By the way, you wouldn’t have a source or know where I can find one?

I greatly appreciated your answer! Thank you very much!

Ian

On a lighter note,
This is just an usual ploy of supervisors to show off that they can ask questions that are difficult to answer… lol…

btw,
There are 16 smem banks each capable of delivering data per 2 clock cycles… So 16*2 = 32.

If your supervisor keeps on pressing…, you could say “WARP size cannot be an imaginary number. It has to be a +ve integral number. NVIDIA chose 32 as per their convenience”… :)

Ok, thanks. And the supervisor doesn’t know much about CUDA, so I think he’s asking mostly due to lack of insight in CUDA, not for showing off. But thanks for the tip anyway :) .

I like your theory for explaining where the second 2 comes from; didn’t think of that earlier. Thanks for your input!

Right… I believe the hardware hides some other latency during the time smem tries to fetch the data… – jst a guess

Ahh got it… Your supvisor frequents this forum… Isnt it?? :)

GOod luck,

Bye bye

Lol, no, I don’t think he’s here.

Anyway, Nvidia aren’t that clear on why things work the way they do, if they even explain how they work. At least not when you start digging.

Ian

FWIW, I think that at NVISION 08, it was let slip that the real hardware scheduling unit is 16 threads (i.e. a half-warp). This is why all the memory coalescing rules are based on half-warps. However, since it’s entirely possible that the hardware scheduler will deal with bigger chunks in future, CUDA is made to deal with warps of 32 threads. It’s a simple means of future-proofing.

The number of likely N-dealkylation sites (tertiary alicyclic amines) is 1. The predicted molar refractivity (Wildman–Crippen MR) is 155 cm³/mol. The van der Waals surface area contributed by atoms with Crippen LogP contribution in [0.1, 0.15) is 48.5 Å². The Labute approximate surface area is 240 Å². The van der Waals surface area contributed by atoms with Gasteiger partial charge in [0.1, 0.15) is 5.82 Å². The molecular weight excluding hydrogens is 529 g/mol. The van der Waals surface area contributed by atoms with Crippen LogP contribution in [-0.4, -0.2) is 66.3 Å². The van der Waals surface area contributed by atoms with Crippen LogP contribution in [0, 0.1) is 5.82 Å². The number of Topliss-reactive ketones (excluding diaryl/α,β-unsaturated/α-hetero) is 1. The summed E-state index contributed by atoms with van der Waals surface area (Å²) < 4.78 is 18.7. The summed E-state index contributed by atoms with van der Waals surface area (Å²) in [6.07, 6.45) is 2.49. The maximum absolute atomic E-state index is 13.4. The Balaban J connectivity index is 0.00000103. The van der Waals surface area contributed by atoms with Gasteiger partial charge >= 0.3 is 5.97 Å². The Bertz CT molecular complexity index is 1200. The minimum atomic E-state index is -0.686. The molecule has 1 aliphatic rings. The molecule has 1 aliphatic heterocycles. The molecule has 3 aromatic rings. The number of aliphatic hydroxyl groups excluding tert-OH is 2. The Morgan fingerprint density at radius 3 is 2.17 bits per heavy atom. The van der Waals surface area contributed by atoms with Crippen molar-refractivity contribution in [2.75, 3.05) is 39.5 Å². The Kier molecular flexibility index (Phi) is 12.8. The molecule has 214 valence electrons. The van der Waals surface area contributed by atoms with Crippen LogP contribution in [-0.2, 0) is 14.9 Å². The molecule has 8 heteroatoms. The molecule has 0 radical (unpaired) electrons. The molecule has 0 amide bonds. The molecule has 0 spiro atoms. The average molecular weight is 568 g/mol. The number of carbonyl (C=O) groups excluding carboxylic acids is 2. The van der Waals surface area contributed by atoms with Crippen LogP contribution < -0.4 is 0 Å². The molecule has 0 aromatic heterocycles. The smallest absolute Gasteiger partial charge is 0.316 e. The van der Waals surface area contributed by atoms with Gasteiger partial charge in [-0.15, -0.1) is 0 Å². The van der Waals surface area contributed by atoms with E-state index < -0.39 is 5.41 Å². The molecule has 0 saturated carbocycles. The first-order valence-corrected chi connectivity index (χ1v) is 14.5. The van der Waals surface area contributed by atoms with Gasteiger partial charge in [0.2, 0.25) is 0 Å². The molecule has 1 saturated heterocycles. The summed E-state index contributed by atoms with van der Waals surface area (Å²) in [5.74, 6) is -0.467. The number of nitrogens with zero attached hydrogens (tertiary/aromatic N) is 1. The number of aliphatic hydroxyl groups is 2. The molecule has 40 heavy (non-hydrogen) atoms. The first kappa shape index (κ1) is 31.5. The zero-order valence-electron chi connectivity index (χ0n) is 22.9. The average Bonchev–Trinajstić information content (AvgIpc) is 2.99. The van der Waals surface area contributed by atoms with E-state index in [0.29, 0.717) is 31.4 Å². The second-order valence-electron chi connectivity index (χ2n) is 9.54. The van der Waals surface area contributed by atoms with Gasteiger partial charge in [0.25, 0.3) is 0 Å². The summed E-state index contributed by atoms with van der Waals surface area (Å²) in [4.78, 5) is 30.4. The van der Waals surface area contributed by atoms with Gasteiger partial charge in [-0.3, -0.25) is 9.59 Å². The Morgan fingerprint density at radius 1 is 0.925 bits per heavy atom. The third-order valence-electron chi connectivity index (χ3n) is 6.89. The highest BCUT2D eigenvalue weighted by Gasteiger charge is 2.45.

I guess 32-bit device is likely to have 32 threads in a warp, because you can put various thread bit masks into a single internal register.
In the video for a future CUDA debugger (http://developer.nvidia.com/object/nexus.html) you can see 32-bit ActiveMask, which seems to have a bit for every running thread in a warp.

The actual size of a warp is a tradeoff between two competing factors:

  • The bigger a warp is, the easier it is to manage and schedule a large number of threads. A big warp also makes it easier to keep the deep pipelines full on the FPUs. This is one reason that NVIDIA may expand the size of a warp in the future. If multiprocessors go from 8 to 16 FPUs, then you will need to double the warp size to keep the pipelines full with the same low probability of pipeline hazards as you have now.